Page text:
Rubin:                        Look at the circle, the curves, like they're standing inside this sort of weird round or oval window hurdle. Yeah. Right. So you've got the curve on the bottom with the, on the outside and then you have the window on the inside and the composition gets the top of the window on the inside and the bottom of that arch on the outside. So it's PR, but so it's been thoughtful. So, even though you're, you're kind of cropping the left side of it and it's, it's not even, but it's very thoughtfully composed, right. Each of those pieces are placed in frame nicely. Uh, it's, it's a beautiful, beautiful picture that Iran, okay. So let's move to Elliott Erwitt. Um, my, one of my favorite photographers, he just is, he's so funny and this is just perfect. There's so many things going on here. First of all, it's just comic, right? You're, you're in an art museum with all this art around, and this little crowd is around the frame that has nothing in it or, you know, and,

Suzanne:                  but this is staged, isn't it? I mean, this is something that with the stage,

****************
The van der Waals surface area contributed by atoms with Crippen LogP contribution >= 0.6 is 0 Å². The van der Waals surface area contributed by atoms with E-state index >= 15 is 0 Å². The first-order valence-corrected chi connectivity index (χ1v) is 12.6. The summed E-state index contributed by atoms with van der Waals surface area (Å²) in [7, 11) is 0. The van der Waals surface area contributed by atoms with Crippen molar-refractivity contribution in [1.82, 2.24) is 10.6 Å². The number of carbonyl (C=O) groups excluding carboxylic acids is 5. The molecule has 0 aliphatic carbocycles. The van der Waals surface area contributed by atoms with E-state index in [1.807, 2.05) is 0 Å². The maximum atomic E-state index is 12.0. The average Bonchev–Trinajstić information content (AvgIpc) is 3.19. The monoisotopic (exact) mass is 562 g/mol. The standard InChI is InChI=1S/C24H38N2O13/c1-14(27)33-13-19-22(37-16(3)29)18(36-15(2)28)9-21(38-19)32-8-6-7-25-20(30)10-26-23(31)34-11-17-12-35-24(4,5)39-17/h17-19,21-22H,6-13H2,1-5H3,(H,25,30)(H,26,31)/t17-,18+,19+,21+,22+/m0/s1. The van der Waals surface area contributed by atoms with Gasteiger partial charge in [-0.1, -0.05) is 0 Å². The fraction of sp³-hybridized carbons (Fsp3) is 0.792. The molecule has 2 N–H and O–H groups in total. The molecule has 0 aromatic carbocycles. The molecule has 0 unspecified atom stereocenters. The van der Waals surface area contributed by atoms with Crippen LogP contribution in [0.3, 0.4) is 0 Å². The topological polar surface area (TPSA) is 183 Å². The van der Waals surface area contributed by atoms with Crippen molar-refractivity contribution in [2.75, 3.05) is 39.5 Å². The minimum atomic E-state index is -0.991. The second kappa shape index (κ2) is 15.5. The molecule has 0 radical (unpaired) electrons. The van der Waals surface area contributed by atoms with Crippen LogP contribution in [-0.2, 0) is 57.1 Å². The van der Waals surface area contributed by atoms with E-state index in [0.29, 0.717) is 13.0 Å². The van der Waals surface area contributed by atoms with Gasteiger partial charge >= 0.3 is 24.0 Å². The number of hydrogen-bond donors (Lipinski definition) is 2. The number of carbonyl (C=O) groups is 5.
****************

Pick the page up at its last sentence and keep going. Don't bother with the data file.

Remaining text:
Rubin:                        I believe that Erwitt did not stage this stuff and he would just, yeah, I'm pretty sure. I mean, um, he's, he's around. I guess he could be asked. I've never heard him talk about that. But he, but he's not a photographer who staged things. He was a journalist for magnum, and I think he probably wanders around museums and saw this moment. Um, you know, you've got, again, if we're gonna talk about Photoshop moments, there's the guard kind of on the right of them down the hall a little bit. Yeah. Uh, and you know, someone might have taken that out is not being part of the subject or not being part of it, but I think that it adds, it adds it to the mass on the right side. And then you have the portrait of the, that um, guy in the frame on the left who's almost watching them.